Lupita Garcia is a Sociology Major and triple minor in Criminal Justice, Public Service and Community Engagement, and Chican@-Latin@ Studies. While in D.C. she will be interning with Revolution Messaging as a Digital Strategy/Client-Service intern where she will be working on advertising projects for campaigns using mobile messaging and social media. Through her participation in USF in D.C., she hopes to gain the skills that will prepare her to gain a career in public policy advocacy and continue to cross borders and discover home.

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Gabbi McDaniel ’17

Internship: UN Population Fund

As a senior International Studies major, Gabbi McDaniel will be applying her USF education in the field as an intern for the UN Population Fund. USF in D.C. will allow her to pursue her ideal internship, take classes on politics and advocacy, and develop a network within our Nation’s capital. She is looking forward to experiencing everything Washington D.C. has to offer especially during a Presidential election.

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Diana Conteras Chavez ’17

Internship: Mexican-American Legal Defense and Education Fund

This fall Diana will be interning with the Mexican-American Legal Defense and Education Fund. She is excited to learn more about immigration policy and advocacy in D.C. Since it is her first time in D.C., Diana is thrilled to see the monuments and museums, and try out all the new brunch spots!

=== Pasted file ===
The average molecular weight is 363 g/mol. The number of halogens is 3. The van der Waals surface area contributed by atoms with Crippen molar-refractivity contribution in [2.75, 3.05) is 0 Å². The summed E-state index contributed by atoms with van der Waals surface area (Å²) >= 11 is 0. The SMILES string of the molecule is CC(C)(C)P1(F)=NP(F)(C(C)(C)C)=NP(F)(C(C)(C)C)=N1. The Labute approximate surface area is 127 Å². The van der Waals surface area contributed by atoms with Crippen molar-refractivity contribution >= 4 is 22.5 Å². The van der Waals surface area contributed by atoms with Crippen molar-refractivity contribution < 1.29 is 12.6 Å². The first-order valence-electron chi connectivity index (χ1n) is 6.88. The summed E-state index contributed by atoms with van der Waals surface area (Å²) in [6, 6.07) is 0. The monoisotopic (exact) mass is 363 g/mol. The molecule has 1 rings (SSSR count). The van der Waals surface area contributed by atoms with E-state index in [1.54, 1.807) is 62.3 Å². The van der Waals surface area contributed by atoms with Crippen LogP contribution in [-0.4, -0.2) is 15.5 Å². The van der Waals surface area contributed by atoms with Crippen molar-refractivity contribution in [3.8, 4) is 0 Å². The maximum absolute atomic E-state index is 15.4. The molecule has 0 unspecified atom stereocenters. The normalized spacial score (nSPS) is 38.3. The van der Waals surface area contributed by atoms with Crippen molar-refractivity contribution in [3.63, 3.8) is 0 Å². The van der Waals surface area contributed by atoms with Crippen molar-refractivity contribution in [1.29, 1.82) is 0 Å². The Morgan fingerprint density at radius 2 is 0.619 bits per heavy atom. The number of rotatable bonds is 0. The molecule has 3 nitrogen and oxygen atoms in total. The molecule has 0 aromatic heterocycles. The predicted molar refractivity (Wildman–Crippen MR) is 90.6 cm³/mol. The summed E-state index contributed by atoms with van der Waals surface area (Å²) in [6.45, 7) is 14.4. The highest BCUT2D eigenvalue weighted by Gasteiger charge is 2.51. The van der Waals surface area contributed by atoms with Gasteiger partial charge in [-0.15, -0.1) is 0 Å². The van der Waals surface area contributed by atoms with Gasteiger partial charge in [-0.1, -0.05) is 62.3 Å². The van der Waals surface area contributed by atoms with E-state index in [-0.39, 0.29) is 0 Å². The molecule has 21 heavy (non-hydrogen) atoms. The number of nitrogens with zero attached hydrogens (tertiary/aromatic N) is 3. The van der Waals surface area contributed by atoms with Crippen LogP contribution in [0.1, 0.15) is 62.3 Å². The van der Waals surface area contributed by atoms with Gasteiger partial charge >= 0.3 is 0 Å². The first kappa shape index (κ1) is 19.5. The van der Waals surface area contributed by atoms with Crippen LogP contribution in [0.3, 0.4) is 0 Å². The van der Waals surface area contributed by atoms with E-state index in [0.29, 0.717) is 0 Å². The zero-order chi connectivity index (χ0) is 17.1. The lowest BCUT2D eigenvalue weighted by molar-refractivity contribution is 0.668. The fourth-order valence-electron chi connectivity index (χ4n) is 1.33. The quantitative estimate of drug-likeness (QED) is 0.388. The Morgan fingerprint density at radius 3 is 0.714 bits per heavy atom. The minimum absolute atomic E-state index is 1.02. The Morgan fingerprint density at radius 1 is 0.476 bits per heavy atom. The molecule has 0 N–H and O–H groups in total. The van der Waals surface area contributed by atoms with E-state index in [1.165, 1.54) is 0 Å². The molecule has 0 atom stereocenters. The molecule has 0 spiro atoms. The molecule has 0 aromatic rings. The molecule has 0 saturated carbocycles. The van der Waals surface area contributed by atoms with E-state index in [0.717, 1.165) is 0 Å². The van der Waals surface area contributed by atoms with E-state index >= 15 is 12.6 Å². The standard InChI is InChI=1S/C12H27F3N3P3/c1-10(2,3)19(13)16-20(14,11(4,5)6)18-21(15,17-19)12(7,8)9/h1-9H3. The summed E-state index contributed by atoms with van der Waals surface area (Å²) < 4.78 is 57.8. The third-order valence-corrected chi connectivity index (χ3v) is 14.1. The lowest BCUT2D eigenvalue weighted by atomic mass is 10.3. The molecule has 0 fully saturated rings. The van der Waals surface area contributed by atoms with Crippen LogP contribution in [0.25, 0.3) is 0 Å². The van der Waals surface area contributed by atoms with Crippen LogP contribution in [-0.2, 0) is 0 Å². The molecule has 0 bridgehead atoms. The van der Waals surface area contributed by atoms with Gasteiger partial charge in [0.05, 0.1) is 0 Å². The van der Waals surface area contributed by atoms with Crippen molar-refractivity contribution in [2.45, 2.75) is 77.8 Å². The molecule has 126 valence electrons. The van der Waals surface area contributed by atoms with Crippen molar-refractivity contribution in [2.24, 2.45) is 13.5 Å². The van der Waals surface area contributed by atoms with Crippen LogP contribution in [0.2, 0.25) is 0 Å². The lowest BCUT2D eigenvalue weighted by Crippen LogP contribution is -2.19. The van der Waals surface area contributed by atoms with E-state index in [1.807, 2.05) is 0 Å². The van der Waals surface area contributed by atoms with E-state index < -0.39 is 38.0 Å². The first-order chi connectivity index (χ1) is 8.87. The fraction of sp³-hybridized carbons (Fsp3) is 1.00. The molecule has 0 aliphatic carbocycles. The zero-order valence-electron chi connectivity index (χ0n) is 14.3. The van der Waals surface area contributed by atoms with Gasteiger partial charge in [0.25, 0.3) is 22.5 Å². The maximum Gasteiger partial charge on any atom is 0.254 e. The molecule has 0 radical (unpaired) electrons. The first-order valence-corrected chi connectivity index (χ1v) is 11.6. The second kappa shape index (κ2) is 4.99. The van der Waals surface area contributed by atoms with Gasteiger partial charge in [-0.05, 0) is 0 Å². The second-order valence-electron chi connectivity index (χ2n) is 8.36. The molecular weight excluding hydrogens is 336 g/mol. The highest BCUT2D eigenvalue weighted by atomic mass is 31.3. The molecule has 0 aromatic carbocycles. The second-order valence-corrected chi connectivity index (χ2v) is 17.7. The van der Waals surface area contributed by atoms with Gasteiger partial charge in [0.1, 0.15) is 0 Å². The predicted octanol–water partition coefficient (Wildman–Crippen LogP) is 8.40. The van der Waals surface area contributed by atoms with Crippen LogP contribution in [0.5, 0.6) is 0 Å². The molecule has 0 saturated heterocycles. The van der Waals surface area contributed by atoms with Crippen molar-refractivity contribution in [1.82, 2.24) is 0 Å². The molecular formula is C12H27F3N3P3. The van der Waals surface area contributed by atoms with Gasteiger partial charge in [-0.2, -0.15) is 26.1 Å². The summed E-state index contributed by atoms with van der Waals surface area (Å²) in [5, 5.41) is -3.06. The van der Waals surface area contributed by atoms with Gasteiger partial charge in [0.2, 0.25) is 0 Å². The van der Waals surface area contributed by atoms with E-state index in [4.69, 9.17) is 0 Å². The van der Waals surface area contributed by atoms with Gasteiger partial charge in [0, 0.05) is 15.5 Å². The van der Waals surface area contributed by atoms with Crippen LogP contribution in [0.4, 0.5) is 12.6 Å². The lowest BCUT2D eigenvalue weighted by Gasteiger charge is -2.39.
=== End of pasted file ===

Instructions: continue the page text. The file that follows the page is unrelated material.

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 Tara Kahn Sac ’17

Internship:  Minority Leader Nancy Pelosi

Tara Khan is currently pursuing a degree in International Studies with a minor in Middle Eastern Studies and focus in Global Politics & Societies. Following graduation, she hopes to relocate to Washington D.C. and work for the U.S. government while also studying for the Foreign Services test. She is spending her semester in D.C. working on Capitol Hill, interning for Minority Leader Nancy Pelosi. Working in the House of Representatives has been an extremely rewarding and eye-opening experience, none of which would have been possible without the Newmark Scholarship. Being a Newmark Scholar has convinced her that she made the right choice in her decision to pursue a career in politics.

 

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Assala Mami ’18

Internship: Center of American Progress

Assala is a Politics major with a double minor in Legal Studies and French Studies. She has an interest in foreign affairs and public policy and is excited to get to know the political scene in D.C. While in the  nation’s capitol, Assala plans to visit all the monuments and museums, of course and take trips to neighboring states.

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MoPA Internship in Washington, D.C.

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Sarah Souza
Master of Public Affairs candidate ’17

As a candidate in the Master of Public Affairs program (MoPA), I am spending the summer completing my internship requirement in Washington, D.C. for theGROUP, an independent strategy, policy and communications firm. The supportive environment on campus helped me find this incredible opportunity. And, the hands-on internship requirement not only allows me to put into practice what I learned in the classroom, but it also gives me the chance to experience living in our nation’s capital!